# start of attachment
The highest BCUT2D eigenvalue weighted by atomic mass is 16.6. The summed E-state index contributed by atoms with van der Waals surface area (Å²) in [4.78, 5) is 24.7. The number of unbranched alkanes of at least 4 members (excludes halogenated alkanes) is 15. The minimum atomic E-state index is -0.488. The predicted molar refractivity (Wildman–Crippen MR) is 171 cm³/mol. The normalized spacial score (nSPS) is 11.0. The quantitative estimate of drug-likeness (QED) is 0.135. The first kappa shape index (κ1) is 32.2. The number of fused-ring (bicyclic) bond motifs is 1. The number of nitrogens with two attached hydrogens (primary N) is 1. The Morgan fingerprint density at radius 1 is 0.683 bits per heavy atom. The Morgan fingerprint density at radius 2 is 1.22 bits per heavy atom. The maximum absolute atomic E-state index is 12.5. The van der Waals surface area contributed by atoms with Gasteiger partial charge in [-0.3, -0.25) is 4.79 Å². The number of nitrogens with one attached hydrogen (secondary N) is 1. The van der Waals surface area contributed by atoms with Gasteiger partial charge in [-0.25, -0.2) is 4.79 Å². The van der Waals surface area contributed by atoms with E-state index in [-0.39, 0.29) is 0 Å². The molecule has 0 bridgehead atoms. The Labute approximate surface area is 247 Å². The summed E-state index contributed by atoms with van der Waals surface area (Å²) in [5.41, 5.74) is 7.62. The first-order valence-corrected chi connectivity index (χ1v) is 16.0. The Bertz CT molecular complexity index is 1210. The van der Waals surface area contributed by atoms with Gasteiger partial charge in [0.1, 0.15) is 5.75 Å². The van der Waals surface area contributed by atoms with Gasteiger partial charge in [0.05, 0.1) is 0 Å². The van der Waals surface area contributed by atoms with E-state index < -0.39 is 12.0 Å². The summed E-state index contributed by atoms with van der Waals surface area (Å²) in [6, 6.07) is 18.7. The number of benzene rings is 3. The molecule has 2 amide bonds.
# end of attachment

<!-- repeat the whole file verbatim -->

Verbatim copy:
The highest BCUT2D eigenvalue weighted by atomic mass is 16.6. The summed E-state index contributed by atoms with van der Waals surface area (Å²) in [4.78, 5) is 24.7. The number of unbranched alkanes of at least 4 members (excludes halogenated alkanes) is 15. The minimum atomic E-state index is -0.488. The predicted molar refractivity (Wildman–Crippen MR) is 171 cm³/mol. The normalized spacial score (nSPS) is 11.0. The quantitative estimate of drug-likeness (QED) is 0.135. The first kappa shape index (κ1) is 32.2. The number of fused-ring (bicyclic) bond motifs is 1. The number of nitrogens with two attached hydrogens (primary N) is 1. The Morgan fingerprint density at radius 1 is 0.683 bits per heavy atom. The Morgan fingerprint density at radius 2 is 1.22 bits per heavy atom. The maximum absolute atomic E-state index is 12.5. The van der Waals surface area contributed by atoms with Gasteiger partial charge in [-0.3, -0.25) is 4.79 Å². The number of nitrogens with one attached hydrogen (secondary N) is 1. The van der Waals surface area contributed by atoms with Gasteiger partial charge in [-0.25, -0.2) is 4.79 Å². The van der Waals surface area contributed by atoms with E-state index in [-0.39, 0.29) is 0 Å². The molecule has 0 bridgehead atoms. The Labute approximate surface area is 247 Å². The summed E-state index contributed by atoms with van der Waals surface area (Å²) in [5.41, 5.74) is 7.62. The first-order valence-corrected chi connectivity index (χ1v) is 16.0. The Bertz CT molecular complexity index is 1210. The van der Waals surface area contributed by atoms with Gasteiger partial charge in [0.1, 0.15) is 5.75 Å². The van der Waals surface area contributed by atoms with Gasteiger partial charge in [0.05, 0.1) is 0 Å². The van der Waals surface area contributed by atoms with E-state index < -0.39 is 12.0 Å². The summed E-state index contributed by atoms with van der Waals surface area (Å²) in [6, 6.07) is 18.7. The number of benzene rings is 3. The molecule has 2 amide bonds.